Orchids wilt in farmer's field of flax

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Environmentalists protested yesterday against a "crazy" European Union law which has allowed the destruction of a Site of Special Scientific Interest harbouring 15 types of orchid and the endangered Blue Adonis butterfly.

The 40-acre site on the Clayton to Offham escarpment on the South Downs near Lewes, Sussex, has been ploughed by a local farmer, Justin Harmer, to grow flax.

Despite the area being designated as an SSSI, no group has the power to stop it being farmed. In what is becoming known as the "flax loophole", flax subsidies can be granted under EU law on any land that is suitable to grow it, even protected nature reserves.

Mr Harmer, who farms 650 acres, says he can earn pounds 333 an acre by growing flax compared with the pounds 14 he would receive under the Government's environmentally sensitive area scheme.

Environmental campaigners from Friends of the Earth staged a peaceful protest yesterday as they awaited a decision by John Gummer, Secretary of State for the Environment, on whether to grant a Nature Conservation Order preventing any more land from being ploughed.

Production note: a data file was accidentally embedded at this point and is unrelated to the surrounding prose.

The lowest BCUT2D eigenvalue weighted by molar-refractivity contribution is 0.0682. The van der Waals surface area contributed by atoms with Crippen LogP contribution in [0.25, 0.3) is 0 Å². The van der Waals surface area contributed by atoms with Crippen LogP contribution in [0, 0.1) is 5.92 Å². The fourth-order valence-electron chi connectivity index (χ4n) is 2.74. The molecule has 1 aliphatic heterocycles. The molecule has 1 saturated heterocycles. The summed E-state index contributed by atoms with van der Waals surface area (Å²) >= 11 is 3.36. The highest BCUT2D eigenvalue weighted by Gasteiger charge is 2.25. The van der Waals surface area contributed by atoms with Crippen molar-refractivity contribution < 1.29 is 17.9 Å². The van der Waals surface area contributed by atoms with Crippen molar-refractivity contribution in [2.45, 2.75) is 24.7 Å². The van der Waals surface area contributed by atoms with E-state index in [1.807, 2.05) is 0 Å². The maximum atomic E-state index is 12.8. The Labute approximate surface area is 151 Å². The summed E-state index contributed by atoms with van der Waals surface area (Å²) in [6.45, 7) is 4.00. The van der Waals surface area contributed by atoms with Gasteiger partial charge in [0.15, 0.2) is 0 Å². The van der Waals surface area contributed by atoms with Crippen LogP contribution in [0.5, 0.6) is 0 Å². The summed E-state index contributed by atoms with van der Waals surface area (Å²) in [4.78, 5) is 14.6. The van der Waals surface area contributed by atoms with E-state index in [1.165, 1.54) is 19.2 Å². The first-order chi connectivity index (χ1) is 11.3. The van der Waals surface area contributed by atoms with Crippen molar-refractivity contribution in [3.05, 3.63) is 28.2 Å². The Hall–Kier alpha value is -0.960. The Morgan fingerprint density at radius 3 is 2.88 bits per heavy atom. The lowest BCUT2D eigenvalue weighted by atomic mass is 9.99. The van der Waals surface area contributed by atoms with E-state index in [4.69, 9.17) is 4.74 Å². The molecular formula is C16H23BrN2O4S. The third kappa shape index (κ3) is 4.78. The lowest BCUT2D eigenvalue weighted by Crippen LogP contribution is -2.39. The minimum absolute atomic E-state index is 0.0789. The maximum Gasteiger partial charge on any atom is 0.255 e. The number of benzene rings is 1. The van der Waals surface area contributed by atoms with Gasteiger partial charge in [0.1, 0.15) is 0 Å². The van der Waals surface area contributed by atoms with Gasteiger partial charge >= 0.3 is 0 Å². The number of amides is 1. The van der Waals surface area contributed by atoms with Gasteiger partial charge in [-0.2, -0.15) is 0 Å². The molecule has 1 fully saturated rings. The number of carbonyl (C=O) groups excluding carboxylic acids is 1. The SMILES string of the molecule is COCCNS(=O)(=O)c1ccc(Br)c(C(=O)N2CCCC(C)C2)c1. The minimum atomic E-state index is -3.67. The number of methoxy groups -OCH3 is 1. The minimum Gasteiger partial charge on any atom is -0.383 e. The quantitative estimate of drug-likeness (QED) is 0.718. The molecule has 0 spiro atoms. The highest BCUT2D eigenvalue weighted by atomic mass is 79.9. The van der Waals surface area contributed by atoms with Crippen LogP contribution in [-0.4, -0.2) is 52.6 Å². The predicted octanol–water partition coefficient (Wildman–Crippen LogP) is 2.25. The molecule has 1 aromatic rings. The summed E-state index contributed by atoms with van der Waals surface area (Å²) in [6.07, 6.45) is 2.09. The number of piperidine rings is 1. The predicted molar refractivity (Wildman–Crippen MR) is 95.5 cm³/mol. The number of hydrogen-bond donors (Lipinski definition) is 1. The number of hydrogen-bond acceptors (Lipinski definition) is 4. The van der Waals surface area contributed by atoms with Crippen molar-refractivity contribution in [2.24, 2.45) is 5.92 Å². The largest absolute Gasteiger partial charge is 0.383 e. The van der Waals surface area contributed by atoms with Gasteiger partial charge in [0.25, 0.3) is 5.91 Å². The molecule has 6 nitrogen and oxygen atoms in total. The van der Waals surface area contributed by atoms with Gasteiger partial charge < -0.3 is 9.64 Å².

An FoE spokesman, Matt Phillips, said: "It is a complete tragedy for the area ... no one is doing anything about it. This is all down to government policy and the common agriculture policy. It is absolute desecration of the South Downs."

Mr Harmer said that al- though he had not seen any orchids on the grassland that he had ploughed, he would not be ploughing any more of the land.

"We wrote to English Nature last June telling them we were going to do this and I only heard from them yesterday when we had finished ploughing," he said.

"It is a Site of Special Scientific interest and I agree that it is crazy, but English Nature needs to bring its subsidies in line with the EU if they are going to stop this happening. It is just a matter of economics."